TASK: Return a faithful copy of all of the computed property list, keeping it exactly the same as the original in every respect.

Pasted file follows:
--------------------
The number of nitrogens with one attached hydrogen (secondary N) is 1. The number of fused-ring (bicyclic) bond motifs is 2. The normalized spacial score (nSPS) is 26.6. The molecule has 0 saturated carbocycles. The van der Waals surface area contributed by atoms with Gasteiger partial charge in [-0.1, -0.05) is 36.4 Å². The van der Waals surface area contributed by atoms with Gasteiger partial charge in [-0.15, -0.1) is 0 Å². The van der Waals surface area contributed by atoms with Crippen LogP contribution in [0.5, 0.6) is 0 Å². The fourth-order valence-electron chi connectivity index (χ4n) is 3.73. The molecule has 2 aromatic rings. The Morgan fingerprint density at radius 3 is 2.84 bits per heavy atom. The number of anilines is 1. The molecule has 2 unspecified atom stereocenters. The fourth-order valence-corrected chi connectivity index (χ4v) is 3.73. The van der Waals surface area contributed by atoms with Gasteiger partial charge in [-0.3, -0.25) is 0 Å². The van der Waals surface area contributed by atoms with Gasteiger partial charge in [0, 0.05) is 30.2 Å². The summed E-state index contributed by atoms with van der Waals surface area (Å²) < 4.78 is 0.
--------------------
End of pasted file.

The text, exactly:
The number of nitrogens with one attached hydrogen (secondary N) is 1. The number of fused-ring (bicyclic) bond motifs is 2. The normalized spacial score (nSPS) is 26.6. The molecule has 0 saturated carbocycles. The van der Waals surface area contributed by atoms with Gasteiger partial charge in [-0.1, -0.05) is 36.4 Å². The van der Waals surface area contributed by atoms with Gasteiger partial charge in [-0.15, -0.1) is 0 Å². The van der Waals surface area contributed by atoms with Crippen LogP contribution in [0.5, 0.6) is 0 Å². The fourth-order valence-electron chi connectivity index (χ4n) is 3.73. The molecule has 2 aromatic rings. The Morgan fingerprint density at radius 3 is 2.84 bits per heavy atom. The number of anilines is 1. The molecule has 2 unspecified atom stereocenters. The fourth-order valence-corrected chi connectivity index (χ4v) is 3.73. The van der Waals surface area contributed by atoms with Gasteiger partial charge in [-0.3, -0.25) is 0 Å². The van der Waals surface area contributed by atoms with Gasteiger partial charge in [0, 0.05) is 30.2 Å². The summed E-state index contributed by atoms with van der Waals surface area (Å²) < 4.78 is 0.